The Australian defence community has been rightly focused this past fortnight on the Turnbull Government’s announcement of the winner—France’s DCNS—of the Competitive Evaluation Process (CEP) to secure the contract for building Australia’s future submarine. But some interesting developments in terms of future air combat capabilities are occurring in the US which are also deserving of our attention—particularly given their potential bearing on Australia’s future air combat capabilities.
The US Congress’ House Armed Services Committee (HASC) has requested that the USAF begin a study on the possibilities of restarting production of the Lockheed Martin F-22 Raptor fifth generation fighter in the FY2017 defense authorization bill. Production of the F-22 was halted in 2009 at 187 aircraft, well short of the USAF Air Combat Command’s (ACC) stated requirement of 381 aircraft—let alone the original 749 aircraft originally planned.
The HASC bill justifies taking a second look at the F-22 because of "growing threats to US air superiority as a result of adversaries closing the technology gap and increasing demand from allies and partners for high-performance multi-role aircraft to meet evolving and worsening global security threats…". The bill requires a comprehensive assessment of the costs and time required associated with producing a further 194 aircraft to, at a minimum, “meet the USAF ACC target of 381 aircraft…[or] other requirements or inventory levels that the Secretary may deem necessary to support the National Security Strategy and address emerging threats.” Significantly, the bill also refers to consideration of “opportunities for foreign export and partner nation involvement if prohibiting export of the F-22 were repealed.”
So is the Raptor back? Not so fast. The bill only requests a study—it doesn’t authorize the resumption of production. Once the study is complete, Senators on the counterpart Senate Armed Services Committee would need to support it, as would both chambers of Congress and the Administration in office. The study will have to evaluate both risks and opportunities, and the risks are many.
An F-22 restart would be a complex, costly and lengthy process that would have a significant impact on other key USAF program priorities, including the F-35 JSF and the B-21 bomber. This comes at a time of growing concerns over a looming ‘bow wave’ (and here) of US defense projects that are generating ever-increasing fiscal risk into the future.
The cost of producing new F-22s is estimated at US$276 million per aircraft and the only way to fund re-starting F-22 Raptor production would be to take that money from other key projects. Renewed production of the F-22 would certainly then see reduced funds for fewer (but more expensive) F-35s—the classic procurement ‘death spiral’.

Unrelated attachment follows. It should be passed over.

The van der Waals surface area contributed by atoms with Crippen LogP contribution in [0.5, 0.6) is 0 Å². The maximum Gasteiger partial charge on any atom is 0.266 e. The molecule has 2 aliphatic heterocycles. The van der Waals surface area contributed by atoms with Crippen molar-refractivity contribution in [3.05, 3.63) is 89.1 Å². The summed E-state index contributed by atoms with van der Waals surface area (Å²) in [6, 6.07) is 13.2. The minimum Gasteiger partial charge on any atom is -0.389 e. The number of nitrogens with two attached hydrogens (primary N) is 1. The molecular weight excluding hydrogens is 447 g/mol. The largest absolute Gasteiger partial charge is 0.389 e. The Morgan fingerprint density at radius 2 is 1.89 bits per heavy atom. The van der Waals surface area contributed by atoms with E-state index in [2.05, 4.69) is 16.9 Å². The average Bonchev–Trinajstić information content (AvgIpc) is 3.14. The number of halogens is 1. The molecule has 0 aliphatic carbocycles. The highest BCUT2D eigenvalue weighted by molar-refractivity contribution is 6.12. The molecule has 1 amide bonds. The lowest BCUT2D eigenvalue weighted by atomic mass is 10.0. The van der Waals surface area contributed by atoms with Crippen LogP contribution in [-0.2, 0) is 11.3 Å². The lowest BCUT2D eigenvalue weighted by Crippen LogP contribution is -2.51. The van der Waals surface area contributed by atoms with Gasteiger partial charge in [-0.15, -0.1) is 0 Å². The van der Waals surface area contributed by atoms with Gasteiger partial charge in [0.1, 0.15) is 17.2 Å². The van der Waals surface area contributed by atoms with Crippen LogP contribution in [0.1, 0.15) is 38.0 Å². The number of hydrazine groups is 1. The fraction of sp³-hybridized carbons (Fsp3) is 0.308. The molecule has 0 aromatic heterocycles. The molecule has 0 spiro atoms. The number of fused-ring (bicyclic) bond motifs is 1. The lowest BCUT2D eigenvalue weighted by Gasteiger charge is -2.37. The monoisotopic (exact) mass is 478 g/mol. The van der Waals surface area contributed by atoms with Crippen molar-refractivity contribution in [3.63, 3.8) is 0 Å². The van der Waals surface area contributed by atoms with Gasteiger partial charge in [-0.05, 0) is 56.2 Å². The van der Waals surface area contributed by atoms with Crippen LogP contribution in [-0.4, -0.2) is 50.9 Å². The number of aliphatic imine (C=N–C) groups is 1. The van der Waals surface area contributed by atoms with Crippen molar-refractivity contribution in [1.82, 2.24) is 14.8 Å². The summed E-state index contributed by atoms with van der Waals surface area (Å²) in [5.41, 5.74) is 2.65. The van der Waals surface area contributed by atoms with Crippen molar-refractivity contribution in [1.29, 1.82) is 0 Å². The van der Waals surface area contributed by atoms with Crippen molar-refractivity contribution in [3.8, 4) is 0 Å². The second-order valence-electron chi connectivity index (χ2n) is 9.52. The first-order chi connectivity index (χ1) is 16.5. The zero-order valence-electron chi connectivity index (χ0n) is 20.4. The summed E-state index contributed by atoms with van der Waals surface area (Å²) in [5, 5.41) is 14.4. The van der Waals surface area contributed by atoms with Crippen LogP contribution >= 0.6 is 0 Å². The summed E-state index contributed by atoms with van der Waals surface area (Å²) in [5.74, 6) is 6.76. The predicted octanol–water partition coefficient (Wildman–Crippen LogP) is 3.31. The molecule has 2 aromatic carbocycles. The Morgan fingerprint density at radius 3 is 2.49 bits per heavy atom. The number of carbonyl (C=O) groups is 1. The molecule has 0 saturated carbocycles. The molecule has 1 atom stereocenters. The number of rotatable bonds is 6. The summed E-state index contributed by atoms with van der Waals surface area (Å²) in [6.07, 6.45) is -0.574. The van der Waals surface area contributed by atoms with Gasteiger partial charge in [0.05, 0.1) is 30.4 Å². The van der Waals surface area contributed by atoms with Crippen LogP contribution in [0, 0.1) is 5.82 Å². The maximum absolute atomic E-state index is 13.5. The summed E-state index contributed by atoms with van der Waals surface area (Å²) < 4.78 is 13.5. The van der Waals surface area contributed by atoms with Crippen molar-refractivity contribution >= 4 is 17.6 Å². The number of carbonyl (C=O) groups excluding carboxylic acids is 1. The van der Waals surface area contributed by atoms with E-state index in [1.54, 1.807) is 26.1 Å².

The F-22 design dates back to the late 1990s, so a technical refresh would also be needed. A lot of progress has been made in stealth, data fusion, sensors, computers and avionics since then, which the F-22 has largely missed out on. Building new Raptors as they originally came off the line wouldn’t work due to obsolete avionics and computer systems that would need to be completely replaced.
That’s both a risk—in terms of the cost and complexity of producing combat-effective aircraft within a reasonable time-frame and budget—and an opportunity. A resurrected F-22 could take advantage of advances coming out of the F-35 Follow-On Modernization process (and here)as well as other efforts towards developing a future air combat capability beyond the F-35, with the potential of then retrofitting these to ‘gen 1’ F-22s already flying.
Another major challenge is that new production facilities would need to be acquired and a new workforce trained. So a long, tortuous and expensive road would be ahead before new F-22s could roll out sometime in the next decade.
But if the F-22 was resurrected what would this mean for Australia’s defense options in the future? The 2016 Defense White Paper (4.42) and the Integrated Investment Program (5.11) both refer to the replacement of the F/A-18F Super Hornet by around 2030—right at the point where a new batch of ‘enhanced F-22s’ would be available—which is why the bill’s mention of export possibilities is significant. We’d then have the option to consider acquiring new-build F-22s to replace the Super Hornets without jeopardizing the approved 72 F-35As. A ‘high-low’ mix of enhanced F-22s and the F-35 fleet would be established by 2030 that could see the F-22 offer the RAAF an air superiority capability ‘par excellence’, while the F-35 would offer a fifth generation platform optimized for strike and reconnaissance.
If however, as seems more likely, the F-22 reboot simply doesn’t happen, or if it does and the new aircraft still aren’t available for export or—as also seems likely—they are simply too expensive for Australia to realistically consider, then we’d need to look at other options. The HASC bill is but a first small step down a very long path and at this stage, given other competing demands for limited funding, it seems unlikely to go beyond being a very interesting idea. However it’s interesting that at the same time this study is underway to re-explore F-22 production, the USAF and USN have announced they are moving away from developing a ‘sixth generation’ combat aircraft. Instead the aim is to embrace a ‘system of systems’ approach that implies a mix of unmanned and manned options for the future. So might a manned-unmanned mix of F-35’s and advanced, but lower-cost UCAVs be a better choice for the future RAAF? I’ll look at that question in my next post.
This piece first appeared in ASPI’s The Strategist here.